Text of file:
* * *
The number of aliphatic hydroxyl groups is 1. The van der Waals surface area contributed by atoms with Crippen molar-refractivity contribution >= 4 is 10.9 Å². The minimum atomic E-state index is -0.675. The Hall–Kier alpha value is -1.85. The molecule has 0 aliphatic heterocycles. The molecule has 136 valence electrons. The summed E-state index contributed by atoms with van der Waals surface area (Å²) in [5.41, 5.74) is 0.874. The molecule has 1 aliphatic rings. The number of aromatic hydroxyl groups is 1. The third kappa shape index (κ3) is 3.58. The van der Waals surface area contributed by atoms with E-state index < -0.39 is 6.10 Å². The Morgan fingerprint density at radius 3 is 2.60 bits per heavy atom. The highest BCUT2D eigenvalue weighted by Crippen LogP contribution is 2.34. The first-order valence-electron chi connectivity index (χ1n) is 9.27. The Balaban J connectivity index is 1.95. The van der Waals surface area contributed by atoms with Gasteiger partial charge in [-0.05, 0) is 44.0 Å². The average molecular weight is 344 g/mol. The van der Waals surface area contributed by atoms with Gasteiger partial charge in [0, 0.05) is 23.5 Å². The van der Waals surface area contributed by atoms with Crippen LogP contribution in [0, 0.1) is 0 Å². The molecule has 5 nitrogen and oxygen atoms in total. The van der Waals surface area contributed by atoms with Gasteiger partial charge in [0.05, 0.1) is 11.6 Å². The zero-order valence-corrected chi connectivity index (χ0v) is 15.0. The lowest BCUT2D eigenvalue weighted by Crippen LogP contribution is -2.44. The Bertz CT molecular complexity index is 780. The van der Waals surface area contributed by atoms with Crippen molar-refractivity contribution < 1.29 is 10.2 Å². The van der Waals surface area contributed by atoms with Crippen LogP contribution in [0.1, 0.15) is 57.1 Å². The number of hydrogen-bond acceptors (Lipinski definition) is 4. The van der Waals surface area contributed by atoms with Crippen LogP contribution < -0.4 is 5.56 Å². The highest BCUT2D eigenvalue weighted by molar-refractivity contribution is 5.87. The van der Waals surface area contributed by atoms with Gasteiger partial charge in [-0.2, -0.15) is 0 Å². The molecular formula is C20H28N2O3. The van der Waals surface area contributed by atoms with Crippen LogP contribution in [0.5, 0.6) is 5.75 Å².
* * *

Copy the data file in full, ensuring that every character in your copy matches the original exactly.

The number of aliphatic hydroxyl groups is 1. The van der Waals surface area contributed by atoms with Crippen molar-refractivity contribution >= 4 is 10.9 Å². The minimum atomic E-state index is -0.675. The Hall–Kier alpha value is -1.85. The molecule has 0 aliphatic heterocycles. The molecule has 136 valence electrons. The summed E-state index contributed by atoms with van der Waals surface area (Å²) in [5.41, 5.74) is 0.874. The molecule has 1 aliphatic rings. The number of aromatic hydroxyl groups is 1. The third kappa shape index (κ3) is 3.58. The van der Waals surface area contributed by atoms with E-state index < -0.39 is 6.10 Å². The Morgan fingerprint density at radius 3 is 2.60 bits per heavy atom. The highest BCUT2D eigenvalue weighted by Crippen LogP contribution is 2.34. The first-order valence-electron chi connectivity index (χ1n) is 9.27. The Balaban J connectivity index is 1.95. The van der Waals surface area contributed by atoms with Gasteiger partial charge in [-0.05, 0) is 44.0 Å². The average molecular weight is 344 g/mol. The van der Waals surface area contributed by atoms with Gasteiger partial charge in [0, 0.05) is 23.5 Å². The van der Waals surface area contributed by atoms with Crippen LogP contribution in [0, 0.1) is 0 Å². The molecule has 5 nitrogen and oxygen atoms in total. The van der Waals surface area contributed by atoms with Gasteiger partial charge in [0.05, 0.1) is 11.6 Å². The zero-order valence-corrected chi connectivity index (χ0v) is 15.0. The lowest BCUT2D eigenvalue weighted by Crippen LogP contribution is -2.44. The Bertz CT molecular complexity index is 780. The van der Waals surface area contributed by atoms with Crippen molar-refractivity contribution < 1.29 is 10.2 Å². The van der Waals surface area contributed by atoms with Crippen LogP contribution in [0.1, 0.15) is 57.1 Å². The number of hydrogen-bond acceptors (Lipinski definition) is 4. The van der Waals surface area contributed by atoms with Crippen LogP contribution < -0.4 is 5.56 Å². The highest BCUT2D eigenvalue weighted by molar-refractivity contribution is 5.87. The van der Waals surface area contributed by atoms with Gasteiger partial charge in [-0.2, -0.15) is 0 Å². The molecular formula is C20H28N2O3. The van der Waals surface area contributed by atoms with Crippen LogP contribution in [0.5, 0.6) is 5.75 Å².